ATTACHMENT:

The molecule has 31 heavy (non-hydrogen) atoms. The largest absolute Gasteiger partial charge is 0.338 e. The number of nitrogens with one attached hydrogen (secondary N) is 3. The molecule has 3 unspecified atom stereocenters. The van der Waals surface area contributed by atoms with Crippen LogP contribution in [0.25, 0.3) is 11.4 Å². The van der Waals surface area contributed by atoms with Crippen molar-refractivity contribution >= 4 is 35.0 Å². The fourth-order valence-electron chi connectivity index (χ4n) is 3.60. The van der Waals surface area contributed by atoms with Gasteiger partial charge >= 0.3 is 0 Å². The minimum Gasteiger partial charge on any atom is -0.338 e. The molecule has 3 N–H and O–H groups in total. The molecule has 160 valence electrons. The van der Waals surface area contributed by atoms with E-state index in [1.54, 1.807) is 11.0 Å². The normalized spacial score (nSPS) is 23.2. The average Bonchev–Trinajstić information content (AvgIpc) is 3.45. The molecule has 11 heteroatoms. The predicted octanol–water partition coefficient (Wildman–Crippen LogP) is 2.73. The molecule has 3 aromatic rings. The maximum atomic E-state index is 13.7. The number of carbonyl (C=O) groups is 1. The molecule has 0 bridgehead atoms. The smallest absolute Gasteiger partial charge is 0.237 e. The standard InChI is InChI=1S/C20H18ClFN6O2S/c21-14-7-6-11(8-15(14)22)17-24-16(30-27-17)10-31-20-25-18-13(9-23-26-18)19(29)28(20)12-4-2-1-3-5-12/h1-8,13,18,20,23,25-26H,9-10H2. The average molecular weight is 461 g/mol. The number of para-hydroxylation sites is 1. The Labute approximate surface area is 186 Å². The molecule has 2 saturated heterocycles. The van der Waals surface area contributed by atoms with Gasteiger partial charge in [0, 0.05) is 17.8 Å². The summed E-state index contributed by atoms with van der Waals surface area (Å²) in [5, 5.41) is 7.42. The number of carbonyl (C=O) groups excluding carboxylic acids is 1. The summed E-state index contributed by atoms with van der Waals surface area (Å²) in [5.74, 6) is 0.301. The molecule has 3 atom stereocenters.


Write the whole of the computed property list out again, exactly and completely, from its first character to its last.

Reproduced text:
The molecule has 31 heavy (non-hydrogen) atoms. The largest absolute Gasteiger partial charge is 0.338 e. The number of nitrogens with one attached hydrogen (secondary N) is 3. The molecule has 3 unspecified atom stereocenters. The van der Waals surface area contributed by atoms with Crippen LogP contribution in [0.25, 0.3) is 11.4 Å². The van der Waals surface area contributed by atoms with Crippen molar-refractivity contribution >= 4 is 35.0 Å². The fourth-order valence-electron chi connectivity index (χ4n) is 3.60. The van der Waals surface area contributed by atoms with Gasteiger partial charge >= 0.3 is 0 Å². The minimum Gasteiger partial charge on any atom is -0.338 e. The molecule has 3 N–H and O–H groups in total. The molecule has 160 valence electrons. The van der Waals surface area contributed by atoms with E-state index in [1.54, 1.807) is 11.0 Å². The normalized spacial score (nSPS) is 23.2. The average Bonchev–Trinajstić information content (AvgIpc) is 3.45. The molecule has 11 heteroatoms. The predicted octanol–water partition coefficient (Wildman–Crippen LogP) is 2.73. The molecule has 3 aromatic rings. The maximum atomic E-state index is 13.7. The number of carbonyl (C=O) groups is 1. The molecule has 0 bridgehead atoms. The smallest absolute Gasteiger partial charge is 0.237 e. The standard InChI is InChI=1S/C20H18ClFN6O2S/c21-14-7-6-11(8-15(14)22)17-24-16(30-27-17)10-31-20-25-18-13(9-23-26-18)19(29)28(20)12-4-2-1-3-5-12/h1-8,13,18,20,23,25-26H,9-10H2. The average molecular weight is 461 g/mol. The number of para-hydroxylation sites is 1. The Labute approximate surface area is 186 Å². The molecule has 2 saturated heterocycles. The van der Waals surface area contributed by atoms with Gasteiger partial charge in [0, 0.05) is 17.8 Å². The summed E-state index contributed by atoms with van der Waals surface area (Å²) in [5, 5.41) is 7.42. The number of carbonyl (C=O) groups excluding carboxylic acids is 1. The summed E-state index contributed by atoms with van der Waals surface area (Å²) in [5.74, 6) is 0.301. The molecule has 3 atom stereocenters.